I want opportunities for growth and change in my life and in my career. I also want women in general to have more opportunities in their lives, and especially women with less privilege than me. I am lucky to be able to afford to volunteer, and I can see that there is a need for it. It is a small shift, but one that has already brought meaning and joy back into my “day job”. Interestingly enough, as I sought out these volunteer opportunities, I also found the motivation to make a couple small but significant steps toward my personal career goals. As someone recently said to me – and I am paraphrasing – “Your happiness or having more doesn’t take away from someone else’s, in fact, it could provide you with more to give.”
I’ve been doing an on line meditation practice for the past couple of weeks – part of my “self-care” resolution for 2017. Within this practice, we are guided to write the things we are grateful for on that given day. I am not a stranger to listing gratitudes, but in this practice we are encouraged to go a little deeper, “breathe them in”, and sometimes – to list one thing we struggle with/have struggled with and try to find gratitude for it.
This isn’t so easy. It’s not terribly difficult for me to “look at the positives” in theory. To write it down on a piece of paper. But to really feel it – that’s a bit more of a challenge.
I recently chose to find gratitude for the losses I’ve experienced through coming out and getting divorced. Of course I am grateful for the benefits – but I still struggle with the feeling that I have wound back the clock on both my career and my finances – that I’ve lost all progress, and may or may not get it back. That the big dream I was building for myself came crashing down, and there is no guarantee of repair. Prior to coming out, my artistic career was the most important thing to me. Since coming out, it has had to take a back seat… which I knew would happen, but hoped it would be brief.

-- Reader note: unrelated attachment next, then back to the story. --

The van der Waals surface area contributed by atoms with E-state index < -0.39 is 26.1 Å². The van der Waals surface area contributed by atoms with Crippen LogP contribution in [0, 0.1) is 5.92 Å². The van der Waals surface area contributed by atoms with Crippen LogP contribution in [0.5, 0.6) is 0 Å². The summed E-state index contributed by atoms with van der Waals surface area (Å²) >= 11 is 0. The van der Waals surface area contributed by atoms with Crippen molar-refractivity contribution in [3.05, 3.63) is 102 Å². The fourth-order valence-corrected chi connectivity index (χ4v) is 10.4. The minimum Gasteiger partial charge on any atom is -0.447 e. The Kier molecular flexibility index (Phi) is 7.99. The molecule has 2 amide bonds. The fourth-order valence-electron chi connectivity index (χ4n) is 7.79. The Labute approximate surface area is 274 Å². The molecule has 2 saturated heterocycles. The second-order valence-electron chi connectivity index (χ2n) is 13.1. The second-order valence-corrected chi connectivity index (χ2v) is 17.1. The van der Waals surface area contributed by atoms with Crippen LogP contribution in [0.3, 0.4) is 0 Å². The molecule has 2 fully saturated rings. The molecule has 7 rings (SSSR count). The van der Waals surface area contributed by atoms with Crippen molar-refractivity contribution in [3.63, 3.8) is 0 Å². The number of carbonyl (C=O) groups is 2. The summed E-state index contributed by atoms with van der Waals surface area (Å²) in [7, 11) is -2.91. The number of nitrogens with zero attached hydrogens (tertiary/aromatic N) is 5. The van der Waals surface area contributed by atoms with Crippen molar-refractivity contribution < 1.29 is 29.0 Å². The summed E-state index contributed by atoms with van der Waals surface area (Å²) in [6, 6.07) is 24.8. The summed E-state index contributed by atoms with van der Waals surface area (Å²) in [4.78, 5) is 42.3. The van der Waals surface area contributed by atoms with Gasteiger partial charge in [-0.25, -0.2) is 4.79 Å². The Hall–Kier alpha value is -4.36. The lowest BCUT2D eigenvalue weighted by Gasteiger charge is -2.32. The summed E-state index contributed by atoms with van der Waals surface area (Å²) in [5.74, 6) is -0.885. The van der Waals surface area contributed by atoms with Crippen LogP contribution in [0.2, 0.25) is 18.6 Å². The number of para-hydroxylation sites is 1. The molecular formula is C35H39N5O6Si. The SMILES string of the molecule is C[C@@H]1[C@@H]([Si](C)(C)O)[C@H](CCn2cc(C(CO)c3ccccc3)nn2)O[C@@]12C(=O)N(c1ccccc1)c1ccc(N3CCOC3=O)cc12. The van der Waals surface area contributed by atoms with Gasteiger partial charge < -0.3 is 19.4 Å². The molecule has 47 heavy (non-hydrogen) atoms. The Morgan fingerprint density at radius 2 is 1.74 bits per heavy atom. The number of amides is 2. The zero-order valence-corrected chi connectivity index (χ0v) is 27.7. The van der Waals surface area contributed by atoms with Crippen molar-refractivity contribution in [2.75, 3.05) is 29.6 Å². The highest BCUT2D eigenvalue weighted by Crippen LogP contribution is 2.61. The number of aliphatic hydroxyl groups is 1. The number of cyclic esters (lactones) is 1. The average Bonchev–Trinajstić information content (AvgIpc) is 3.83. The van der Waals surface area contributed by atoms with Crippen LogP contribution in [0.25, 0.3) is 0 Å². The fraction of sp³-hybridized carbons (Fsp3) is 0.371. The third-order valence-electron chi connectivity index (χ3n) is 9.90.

In the exercise I wrote something like “I am grateful for these losses and heartbreaks, because when I do succeed, it will feel that much sweeter”. Right away I realized I was not feeling grateful for where I am now, but projecting toward something that I can’t control. I then wrote something like – ‘It has lead me to my present self’ – not quite understanding that statement fully. Later in the day it sunk in for me. I actually felt true gratitude for these losses – with the result being who I am today. I have said these kinds of things before, but not understood them in my heart. This is the thing: If I hadn’t lost so much, I wouldn’t know that there is way more to life than my career goals. I wouldn’t know that I would do it all over again – exactly the same way, suffering in the same way, and not knowing when or if or how my recovered career would come about. I would not know the joy of loving myself – my true self – and allowing it all to be seen. I wouldn’t know love for another person in the way I know it now. And I wouldn’t know that this love for myself and for another person could be worth gambling all the rest of it.